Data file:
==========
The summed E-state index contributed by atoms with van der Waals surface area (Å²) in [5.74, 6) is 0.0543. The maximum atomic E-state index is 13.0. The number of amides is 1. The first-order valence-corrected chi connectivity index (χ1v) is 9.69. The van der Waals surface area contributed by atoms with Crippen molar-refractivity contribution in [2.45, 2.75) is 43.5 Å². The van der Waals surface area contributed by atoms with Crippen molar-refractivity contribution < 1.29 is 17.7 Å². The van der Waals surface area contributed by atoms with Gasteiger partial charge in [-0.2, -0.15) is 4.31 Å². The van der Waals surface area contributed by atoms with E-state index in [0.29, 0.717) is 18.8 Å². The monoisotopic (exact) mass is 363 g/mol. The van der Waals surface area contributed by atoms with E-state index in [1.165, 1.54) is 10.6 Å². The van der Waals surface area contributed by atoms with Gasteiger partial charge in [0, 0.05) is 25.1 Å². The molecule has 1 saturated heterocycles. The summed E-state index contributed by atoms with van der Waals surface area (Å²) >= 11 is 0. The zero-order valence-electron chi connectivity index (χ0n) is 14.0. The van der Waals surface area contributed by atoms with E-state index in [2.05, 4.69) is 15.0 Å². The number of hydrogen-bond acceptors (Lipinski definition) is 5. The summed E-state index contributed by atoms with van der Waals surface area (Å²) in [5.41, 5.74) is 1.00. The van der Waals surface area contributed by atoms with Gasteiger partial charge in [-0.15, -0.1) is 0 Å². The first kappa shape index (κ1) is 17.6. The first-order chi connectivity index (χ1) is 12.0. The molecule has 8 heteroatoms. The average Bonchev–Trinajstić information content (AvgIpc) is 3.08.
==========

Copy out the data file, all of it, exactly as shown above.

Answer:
The summed E-state index contributed by atoms with van der Waals surface area (Å²) in [5.74, 6) is 0.0543. The maximum atomic E-state index is 13.0. The number of amides is 1. The first-order valence-corrected chi connectivity index (χ1v) is 9.69. The van der Waals surface area contributed by atoms with Crippen molar-refractivity contribution in [2.45, 2.75) is 43.5 Å². The van der Waals surface area contributed by atoms with Crippen molar-refractivity contribution < 1.29 is 17.7 Å². The van der Waals surface area contributed by atoms with Gasteiger partial charge in [-0.2, -0.15) is 4.31 Å². The van der Waals surface area contributed by atoms with E-state index in [0.29, 0.717) is 18.8 Å². The monoisotopic (exact) mass is 363 g/mol. The van der Waals surface area contributed by atoms with E-state index in [1.165, 1.54) is 10.6 Å². The van der Waals surface area contributed by atoms with Gasteiger partial charge in [0, 0.05) is 25.1 Å². The molecule has 1 saturated heterocycles. The summed E-state index contributed by atoms with van der Waals surface area (Å²) >= 11 is 0. The zero-order valence-electron chi connectivity index (χ0n) is 14.0. The van der Waals surface area contributed by atoms with E-state index in [2.05, 4.69) is 15.0 Å². The number of hydrogen-bond acceptors (Lipinski definition) is 5. The summed E-state index contributed by atoms with van der Waals surface area (Å²) in [5.41, 5.74) is 1.00. The van der Waals surface area contributed by atoms with Gasteiger partial charge in [-0.15, -0.1) is 0 Å². The first kappa shape index (κ1) is 17.6. The first-order chi connectivity index (χ1) is 12.0. The molecule has 8 heteroatoms. The average Bonchev–Trinajstić information content (AvgIpc) is 3.08.